Football’s new off-season

Michael Caruso, Senior Writer

With the NFL season officially over after the exciting 2020 Super Bowl between the Kansas City Chiefs and the San Francisco 49ers, football fans may be asking themselves, “Well, now what?” Football generates a large following throughout the NFL season, and I am sure fans are not eager to wait almost seven months before the next regular-season game begins. However, in the meantime, we may be seeing the start of a new football league that may take over NFL ratings during this off-season: the XFL.

The XFL’s main goals are to make the games more fast-paced and high-scoring while eliminating many more dead plays than the NFL. They are also looking to keep the games at an average length of 2 hours and 45 minutes (although the average game week one was 2 hours and 56 minutes). Further, the rules of the XFL contain some differences, such as their new kickoff rules that aim to encourage kickoff returns, but in a much safer manner by moving the kicker back to the 30-yard line and the coverage team and blockers downfield before kickoff. In fact, although it was only the first week, of the 35 kickoffs, 32 were returned (91 percent), whereas in 2019, 60.9 percent of NFL kickoffs were touchbacks and only 36 percent were returned.

In the first week, the XFL’s games were in big market locations, which may not come as a surprise. Houston had the largest attendance at 17,815 people; then came New York with 17,634, Dallas with 17,206 and Washington, D.C. with 17,163. The crowds all seemed engaged with the games, and if you tuned in to social media at all, SportsCenter, House of Highlights and Bleacher Report posted videos continuously throughout the weekend of celebrations, new and unfamiliar plays and even post-game celebrations. Professional football at lower prices, coupled with new rules and on-field interviews during the games, can prove to be an inclusive environment between the teams and the fans. Yet there is still some uncertainty going forward.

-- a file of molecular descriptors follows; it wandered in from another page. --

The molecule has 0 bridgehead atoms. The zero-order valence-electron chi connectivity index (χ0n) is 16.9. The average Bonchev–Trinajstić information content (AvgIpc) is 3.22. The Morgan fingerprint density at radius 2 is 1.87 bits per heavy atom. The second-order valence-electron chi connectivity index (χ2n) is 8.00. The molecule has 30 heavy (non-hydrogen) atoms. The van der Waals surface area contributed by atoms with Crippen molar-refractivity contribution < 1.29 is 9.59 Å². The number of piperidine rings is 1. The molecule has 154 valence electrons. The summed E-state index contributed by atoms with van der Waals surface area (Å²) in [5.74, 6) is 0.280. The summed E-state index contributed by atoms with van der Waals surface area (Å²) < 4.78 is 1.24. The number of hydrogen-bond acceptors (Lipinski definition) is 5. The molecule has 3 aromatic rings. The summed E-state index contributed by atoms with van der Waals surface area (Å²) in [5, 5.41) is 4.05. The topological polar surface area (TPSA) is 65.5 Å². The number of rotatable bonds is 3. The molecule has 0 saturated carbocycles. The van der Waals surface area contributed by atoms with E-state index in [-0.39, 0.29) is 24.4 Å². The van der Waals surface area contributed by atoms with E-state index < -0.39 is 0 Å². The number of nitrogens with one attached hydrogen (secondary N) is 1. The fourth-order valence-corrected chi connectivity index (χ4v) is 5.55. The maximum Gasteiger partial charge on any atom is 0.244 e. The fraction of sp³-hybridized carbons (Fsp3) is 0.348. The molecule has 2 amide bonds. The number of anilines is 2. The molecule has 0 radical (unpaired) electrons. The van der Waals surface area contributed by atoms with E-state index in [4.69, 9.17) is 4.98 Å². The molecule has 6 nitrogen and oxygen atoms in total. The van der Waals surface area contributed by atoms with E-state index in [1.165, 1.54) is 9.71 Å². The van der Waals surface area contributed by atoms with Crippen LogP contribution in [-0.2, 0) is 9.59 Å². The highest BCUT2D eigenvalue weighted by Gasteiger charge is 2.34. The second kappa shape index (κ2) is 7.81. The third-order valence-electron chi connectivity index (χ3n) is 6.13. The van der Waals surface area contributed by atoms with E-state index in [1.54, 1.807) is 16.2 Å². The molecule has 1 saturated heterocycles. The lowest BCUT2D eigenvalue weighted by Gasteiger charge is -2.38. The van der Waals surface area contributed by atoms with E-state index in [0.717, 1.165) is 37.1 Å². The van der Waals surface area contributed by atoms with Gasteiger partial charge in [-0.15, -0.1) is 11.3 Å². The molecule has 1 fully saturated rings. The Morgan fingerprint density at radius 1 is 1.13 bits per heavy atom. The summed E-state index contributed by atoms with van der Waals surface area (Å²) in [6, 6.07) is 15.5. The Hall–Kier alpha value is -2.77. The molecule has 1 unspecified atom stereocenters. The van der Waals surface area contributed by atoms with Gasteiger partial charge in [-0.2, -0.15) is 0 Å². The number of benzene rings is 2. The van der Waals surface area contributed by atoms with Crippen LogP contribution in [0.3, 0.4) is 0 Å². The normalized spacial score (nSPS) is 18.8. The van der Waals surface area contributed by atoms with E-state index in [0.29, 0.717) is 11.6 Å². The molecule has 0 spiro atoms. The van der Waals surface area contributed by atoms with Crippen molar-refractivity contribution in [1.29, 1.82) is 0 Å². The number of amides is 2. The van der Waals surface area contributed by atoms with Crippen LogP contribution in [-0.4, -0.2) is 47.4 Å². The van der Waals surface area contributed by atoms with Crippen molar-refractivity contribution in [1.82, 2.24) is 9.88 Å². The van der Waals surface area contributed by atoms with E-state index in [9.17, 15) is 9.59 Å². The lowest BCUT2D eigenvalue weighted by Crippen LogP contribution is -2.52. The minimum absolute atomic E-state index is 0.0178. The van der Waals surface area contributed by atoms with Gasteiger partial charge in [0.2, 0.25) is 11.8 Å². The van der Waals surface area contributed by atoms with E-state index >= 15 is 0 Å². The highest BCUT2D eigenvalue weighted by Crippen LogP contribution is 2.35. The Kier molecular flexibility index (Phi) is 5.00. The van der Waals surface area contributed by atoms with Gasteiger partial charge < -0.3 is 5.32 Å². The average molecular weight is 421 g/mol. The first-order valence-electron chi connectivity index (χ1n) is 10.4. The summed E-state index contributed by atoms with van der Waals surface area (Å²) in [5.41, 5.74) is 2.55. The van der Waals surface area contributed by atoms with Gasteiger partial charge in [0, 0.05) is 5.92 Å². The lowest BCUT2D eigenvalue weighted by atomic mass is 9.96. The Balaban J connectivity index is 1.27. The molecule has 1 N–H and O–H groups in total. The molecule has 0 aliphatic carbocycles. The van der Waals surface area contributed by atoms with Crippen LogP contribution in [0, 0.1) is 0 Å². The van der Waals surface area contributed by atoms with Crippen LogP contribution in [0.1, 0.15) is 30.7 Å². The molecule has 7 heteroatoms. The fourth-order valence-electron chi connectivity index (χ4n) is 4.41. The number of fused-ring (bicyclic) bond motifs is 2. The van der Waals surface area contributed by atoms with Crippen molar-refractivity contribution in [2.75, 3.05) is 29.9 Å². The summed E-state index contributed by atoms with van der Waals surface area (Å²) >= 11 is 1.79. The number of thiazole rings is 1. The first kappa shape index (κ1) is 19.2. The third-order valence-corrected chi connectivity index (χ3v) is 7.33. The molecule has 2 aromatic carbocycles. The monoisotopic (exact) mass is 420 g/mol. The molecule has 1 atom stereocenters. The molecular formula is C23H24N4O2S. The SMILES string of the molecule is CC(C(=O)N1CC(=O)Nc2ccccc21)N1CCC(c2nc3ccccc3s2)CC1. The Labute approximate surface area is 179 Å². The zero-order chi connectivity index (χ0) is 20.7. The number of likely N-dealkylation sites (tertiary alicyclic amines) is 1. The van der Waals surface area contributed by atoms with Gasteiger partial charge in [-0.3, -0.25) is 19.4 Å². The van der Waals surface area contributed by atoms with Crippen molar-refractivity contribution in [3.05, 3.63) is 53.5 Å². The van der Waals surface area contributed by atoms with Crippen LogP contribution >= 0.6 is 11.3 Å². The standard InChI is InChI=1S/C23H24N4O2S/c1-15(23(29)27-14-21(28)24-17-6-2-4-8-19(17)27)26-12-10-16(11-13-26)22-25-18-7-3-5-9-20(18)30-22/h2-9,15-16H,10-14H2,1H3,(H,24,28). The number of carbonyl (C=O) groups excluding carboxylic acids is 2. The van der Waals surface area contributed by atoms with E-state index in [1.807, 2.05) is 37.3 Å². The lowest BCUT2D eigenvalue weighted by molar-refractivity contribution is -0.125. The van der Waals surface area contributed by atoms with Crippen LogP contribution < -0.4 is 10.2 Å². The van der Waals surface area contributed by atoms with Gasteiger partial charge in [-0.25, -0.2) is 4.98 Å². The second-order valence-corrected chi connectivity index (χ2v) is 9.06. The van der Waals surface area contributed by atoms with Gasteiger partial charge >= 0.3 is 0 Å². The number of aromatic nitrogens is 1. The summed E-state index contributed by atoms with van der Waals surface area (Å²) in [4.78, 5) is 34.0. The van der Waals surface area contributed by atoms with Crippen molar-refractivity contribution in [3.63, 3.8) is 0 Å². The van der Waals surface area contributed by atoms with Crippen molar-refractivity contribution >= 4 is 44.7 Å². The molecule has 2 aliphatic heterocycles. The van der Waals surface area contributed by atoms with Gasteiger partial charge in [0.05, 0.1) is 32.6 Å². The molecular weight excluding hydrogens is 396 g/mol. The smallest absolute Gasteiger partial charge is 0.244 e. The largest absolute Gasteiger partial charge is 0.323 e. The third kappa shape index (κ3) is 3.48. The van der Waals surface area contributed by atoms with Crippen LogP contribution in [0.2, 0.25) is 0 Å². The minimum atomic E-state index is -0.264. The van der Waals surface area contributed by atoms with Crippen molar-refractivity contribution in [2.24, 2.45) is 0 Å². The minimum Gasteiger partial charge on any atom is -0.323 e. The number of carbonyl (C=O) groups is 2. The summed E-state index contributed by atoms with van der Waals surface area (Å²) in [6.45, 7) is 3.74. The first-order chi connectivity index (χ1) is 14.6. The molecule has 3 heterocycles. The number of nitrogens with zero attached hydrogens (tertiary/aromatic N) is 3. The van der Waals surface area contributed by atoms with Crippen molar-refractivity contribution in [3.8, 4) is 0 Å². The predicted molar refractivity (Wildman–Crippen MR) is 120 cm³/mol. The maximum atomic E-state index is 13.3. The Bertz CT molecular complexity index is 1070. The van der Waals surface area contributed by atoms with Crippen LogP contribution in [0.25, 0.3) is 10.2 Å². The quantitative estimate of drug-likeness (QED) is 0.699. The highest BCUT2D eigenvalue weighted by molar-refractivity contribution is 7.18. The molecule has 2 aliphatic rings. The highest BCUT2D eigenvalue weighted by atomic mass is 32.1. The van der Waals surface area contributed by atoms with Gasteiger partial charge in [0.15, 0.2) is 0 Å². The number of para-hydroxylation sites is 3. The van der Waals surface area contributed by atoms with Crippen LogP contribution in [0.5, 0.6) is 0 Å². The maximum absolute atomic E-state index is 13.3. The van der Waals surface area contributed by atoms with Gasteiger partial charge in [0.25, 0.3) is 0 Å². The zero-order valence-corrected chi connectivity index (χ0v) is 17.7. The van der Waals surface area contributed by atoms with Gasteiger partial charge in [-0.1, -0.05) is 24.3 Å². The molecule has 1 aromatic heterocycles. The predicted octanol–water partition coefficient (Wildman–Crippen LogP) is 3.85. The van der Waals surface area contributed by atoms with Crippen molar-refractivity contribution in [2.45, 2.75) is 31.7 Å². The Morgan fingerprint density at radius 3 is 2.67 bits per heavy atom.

“The true measure reaction to the XFL’s debut will be television ratings and attendance figures in Week 2,” states ESPN Staff Writer Kevin Seifert. “Will the audience return, or even grow? Was it the benefit of the doubt justified? In 2001, ratings for the XFL’s first incarnation dropped 50 percent in the second week. So did the AAF’s in 2019. The new XFL eagerly awaits that judgment.”

Big names – such as former Ohio State quarterback and NCAA National Champion Cardale Jones, as well as former Oakland Raiders punter Marquette King – and colorful announcers, such as former Indianapolis Colts punter Pat McAfee, seemed to captivate fans the first week. However, going forward, sustaining ratings and attendance is going to be critical for the success of this league. It will be interesting to see how the XFL will continue to market themselves going forward.

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